Suppose, for example, that you are a native English speaker who would like to learn Icelandic. There are no Icelanders where you live and the only ones you come across on Italki, Language Exchange and other sites are looking to practice another language besides English. Of course, you could pair up with a fellow Icelandic learner. However, how could you find a native speaker to practice your target language with online when they tend to be quite fluent in your native language?

I imagine this is especially problematic for English speakers learning any Northern European tongue, but it might also apply to Spanish speakers looking to practice their Catalan/Mayan or Mandarin speakers looking for Cantonese/Hakka practice.

  • For English speaker, it should be not a problem to find language exchange partner to LEARN any language, even minor - because lots of people with different L1 are trying to learn English. Much bigger problem to find a language partner is for SPEAKERS of minor languages: For, say, speaker of Albanian trying to learn Spanish: how many Spanish speaker are trying to learn Albanian? Hardly any. And language exchange minor to minor (Albanian to Lao) - tough luck. Commented Sep 8, 2019 at 19:13
  • @Peter M. I'll admit it's a little easier for English speakers learning an obscure language than vice versa, but still difficult. And forget about a Celtic language like Irish, because all Irish speakers speak English too, sometimes better than Irish.
    – K Man
    Commented Sep 8, 2019 at 23:42

1 Answer 1


Balance between native speakers of any language and speakers of other languages interested to learn this language is ... very unbalanced :-)

For an English L1 speaker learning most other languages, there are more L2 speakers trying to learn English than vice versa. And likely these few L2 speakers are learning English.

If not (as OP mentioned in comments, Irish (or Welsh) native speakers are likely fluent in English): consider looking through language exchanges to find out which language are native speakers of your target language trying to learn most often. For Irish, it might be Spanish. If so, becoming reasonable proficient in Spanish (enough to be interesting exchange partner) will give you a chance to trade Spanish (your L3) for Irish.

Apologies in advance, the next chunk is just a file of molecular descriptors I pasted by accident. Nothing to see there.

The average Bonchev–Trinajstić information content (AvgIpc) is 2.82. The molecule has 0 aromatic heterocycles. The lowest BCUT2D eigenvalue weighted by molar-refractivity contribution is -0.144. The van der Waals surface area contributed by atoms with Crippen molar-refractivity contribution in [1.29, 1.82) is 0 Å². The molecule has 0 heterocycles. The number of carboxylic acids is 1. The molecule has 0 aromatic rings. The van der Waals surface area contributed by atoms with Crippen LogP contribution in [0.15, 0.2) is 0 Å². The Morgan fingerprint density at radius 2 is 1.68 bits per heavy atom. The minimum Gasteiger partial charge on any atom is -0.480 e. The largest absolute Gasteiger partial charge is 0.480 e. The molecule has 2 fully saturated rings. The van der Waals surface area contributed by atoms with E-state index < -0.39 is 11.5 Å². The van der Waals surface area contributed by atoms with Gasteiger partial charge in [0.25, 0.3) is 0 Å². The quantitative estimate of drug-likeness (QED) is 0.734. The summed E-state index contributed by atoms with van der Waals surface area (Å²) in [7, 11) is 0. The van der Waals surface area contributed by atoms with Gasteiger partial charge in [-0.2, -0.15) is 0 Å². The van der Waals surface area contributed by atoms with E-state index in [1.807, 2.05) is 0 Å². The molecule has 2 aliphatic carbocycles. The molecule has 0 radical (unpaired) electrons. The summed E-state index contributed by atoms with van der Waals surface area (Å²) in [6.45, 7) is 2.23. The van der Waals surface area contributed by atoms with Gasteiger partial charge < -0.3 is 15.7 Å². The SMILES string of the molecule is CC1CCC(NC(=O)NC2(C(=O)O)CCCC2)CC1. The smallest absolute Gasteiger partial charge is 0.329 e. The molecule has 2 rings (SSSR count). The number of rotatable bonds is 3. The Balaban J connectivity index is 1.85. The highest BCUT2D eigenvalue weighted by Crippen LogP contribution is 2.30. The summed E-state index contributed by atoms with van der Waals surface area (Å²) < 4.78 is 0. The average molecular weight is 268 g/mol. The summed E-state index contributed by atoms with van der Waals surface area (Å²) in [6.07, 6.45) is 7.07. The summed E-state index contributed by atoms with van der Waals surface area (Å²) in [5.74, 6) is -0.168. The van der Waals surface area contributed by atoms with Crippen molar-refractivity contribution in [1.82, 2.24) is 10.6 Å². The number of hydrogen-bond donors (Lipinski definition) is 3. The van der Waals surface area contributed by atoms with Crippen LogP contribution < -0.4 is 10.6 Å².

Also, on many forums (with some efforts) you can find few people who want to help others to learn their native language without exchange to other language (often retired teachers). I would assume it would be especially a case for languages which are trying to be revived, like Irish or Welsh.

Another trick: On language exchanges with freemium business model (free = non-paying members have limited abilities to contact other members): if you cannot decide if it is worth to become paying member - send just a free message. If you get a response (even if it is a free message back), you can see you have a potential partner, and decide to buy shortest/cheapest membership available.

When you become paying member (with abilities to contact others), do active research and message many potential partners (who look interesting: they put some effort to create a profile), and send them your contact email outside the exchange. So even if they get your message weeks later (when your short-time membership expired), they can contact you outside of the exchange.

Most people create the profile but do not put the effort to contact other people, so if you actively contact others, you will have a competitive advantage. Having a picture and a carefully written profile gives you extra edge. Changing your picture every few months gives you more: a person who skipped over last time might give you another chance.

Be considerate what you write in the initial contact: if you spend any time on freemium exchange sites, you will learn that many such contact are from scammers, looking for romance, so initial contact should demonstrate you have serious interest to learn and help your partner to learn.

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